Oslo Airport Turns Video Games Into Training Tools for Staff

As it prepares for the opening of the new, expanded facilities, Oslo Airport has turned to video game technology to train its employees and get them ready to navigate the new terminals.

  • Almost 23,000 employees will be using a 3D game to explore various situations in the airport area.

The video game training program was launched on September 15 and works on both iPad and Android tablets.

The video follows various storylines with specific tasks to solve, in a realistic environment. It gives staff a chance to run through various service and operations scenarios and acquire knowledge which would help them tackle real-life situations.

A video simulation follows:

“As it takes place in a highly realistic setting, simulation based training is a very effective way of learning and adapting new behaviours. It is also a way of making training more enjoyable,” says managing director of Oslo Airport Øyvind Hasaas.

Customer service, security and team spirit are key elements of the game, and employees earn points for solving the various tasks, which introduces a competitive element as staff try to outperform colleagues.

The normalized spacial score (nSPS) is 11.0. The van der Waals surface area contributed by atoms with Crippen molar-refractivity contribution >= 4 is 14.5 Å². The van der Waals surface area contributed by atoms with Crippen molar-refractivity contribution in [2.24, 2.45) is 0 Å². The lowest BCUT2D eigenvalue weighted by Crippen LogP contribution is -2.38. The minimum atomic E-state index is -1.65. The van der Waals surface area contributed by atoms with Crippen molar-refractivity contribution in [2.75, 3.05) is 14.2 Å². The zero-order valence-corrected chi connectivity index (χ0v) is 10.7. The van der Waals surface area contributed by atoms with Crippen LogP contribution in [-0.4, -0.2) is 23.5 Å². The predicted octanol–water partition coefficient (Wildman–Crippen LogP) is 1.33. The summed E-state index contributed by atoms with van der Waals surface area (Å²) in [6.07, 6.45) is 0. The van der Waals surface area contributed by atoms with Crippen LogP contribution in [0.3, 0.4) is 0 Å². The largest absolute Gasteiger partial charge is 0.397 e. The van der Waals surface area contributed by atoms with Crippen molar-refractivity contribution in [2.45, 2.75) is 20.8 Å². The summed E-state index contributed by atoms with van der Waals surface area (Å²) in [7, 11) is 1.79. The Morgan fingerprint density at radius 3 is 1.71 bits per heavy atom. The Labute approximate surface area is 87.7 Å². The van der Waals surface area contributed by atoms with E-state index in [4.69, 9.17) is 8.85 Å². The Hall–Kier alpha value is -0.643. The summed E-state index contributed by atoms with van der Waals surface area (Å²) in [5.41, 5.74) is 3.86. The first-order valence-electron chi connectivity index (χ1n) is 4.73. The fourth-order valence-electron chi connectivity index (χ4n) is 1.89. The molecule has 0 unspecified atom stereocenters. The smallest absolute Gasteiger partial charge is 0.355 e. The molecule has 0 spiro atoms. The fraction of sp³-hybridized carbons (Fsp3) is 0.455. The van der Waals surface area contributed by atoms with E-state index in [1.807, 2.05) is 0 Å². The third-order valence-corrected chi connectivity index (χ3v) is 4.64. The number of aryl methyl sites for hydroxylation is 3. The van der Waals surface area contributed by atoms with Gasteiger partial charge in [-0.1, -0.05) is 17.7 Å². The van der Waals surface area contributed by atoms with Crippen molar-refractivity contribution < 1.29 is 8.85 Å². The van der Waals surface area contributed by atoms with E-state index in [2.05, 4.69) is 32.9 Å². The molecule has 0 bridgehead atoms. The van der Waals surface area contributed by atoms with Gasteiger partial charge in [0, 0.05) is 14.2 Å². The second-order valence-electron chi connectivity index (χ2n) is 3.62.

“Previous use of video game technology in training shows that many people complete the training program several times because they want to do better the next time,” says Hasaas.

Though it is fun and games, the video training program is also serious business. The course is mandatory for all individuals who hold an ID card for Oslo Airport.

“In addition to the mandatory completion of the various game levels, a more traditional course will be held by authorised personnel. We are convinced that the employees will in sum receive a training programme that will help achieve one of Europe’s best airports in the future,” Hasaas says.

Marisa Garcia

After working for sixteen years in aviation, specializing in aircraft interiors design and aviation safety equipment, and getting hands-on with aircraft cabins in hangars around the world, Marisa Garcia turned her expertise into industry insight. She has been reporting on aviation matters since 2014. Every day, she's putting words to work.

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